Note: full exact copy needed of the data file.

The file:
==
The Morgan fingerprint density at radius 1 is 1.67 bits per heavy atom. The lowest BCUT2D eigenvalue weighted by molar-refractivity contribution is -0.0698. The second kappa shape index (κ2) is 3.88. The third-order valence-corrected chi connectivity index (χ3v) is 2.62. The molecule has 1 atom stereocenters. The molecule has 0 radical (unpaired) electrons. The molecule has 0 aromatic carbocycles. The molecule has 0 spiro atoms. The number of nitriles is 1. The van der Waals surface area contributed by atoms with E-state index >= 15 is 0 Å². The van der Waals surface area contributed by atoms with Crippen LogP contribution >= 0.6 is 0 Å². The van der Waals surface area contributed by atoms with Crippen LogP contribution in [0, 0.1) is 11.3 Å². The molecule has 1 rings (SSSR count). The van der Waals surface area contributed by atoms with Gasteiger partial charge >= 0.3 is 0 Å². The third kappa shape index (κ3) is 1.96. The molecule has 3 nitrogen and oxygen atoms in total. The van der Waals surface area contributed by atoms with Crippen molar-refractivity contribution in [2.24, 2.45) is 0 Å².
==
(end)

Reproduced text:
The Morgan fingerprint density at radius 1 is 1.67 bits per heavy atom. The lowest BCUT2D eigenvalue weighted by molar-refractivity contribution is -0.0698. The second kappa shape index (κ2) is 3.88. The third-order valence-corrected chi connectivity index (χ3v) is 2.62. The molecule has 1 atom stereocenters. The molecule has 0 radical (unpaired) electrons. The molecule has 0 aromatic carbocycles. The molecule has 0 spiro atoms. The number of nitriles is 1. The van der Waals surface area contributed by atoms with E-state index >= 15 is 0 Å². The van der Waals surface area contributed by atoms with Crippen LogP contribution >= 0.6 is 0 Å². The van der Waals surface area contributed by atoms with Crippen LogP contribution in [0, 0.1) is 11.3 Å². The molecule has 1 rings (SSSR count). The van der Waals surface area contributed by atoms with Gasteiger partial charge >= 0.3 is 0 Å². The third kappa shape index (κ3) is 1.96. The molecule has 3 nitrogen and oxygen atoms in total. The van der Waals surface area contributed by atoms with Crippen molar-refractivity contribution in [2.24, 2.45) is 0 Å².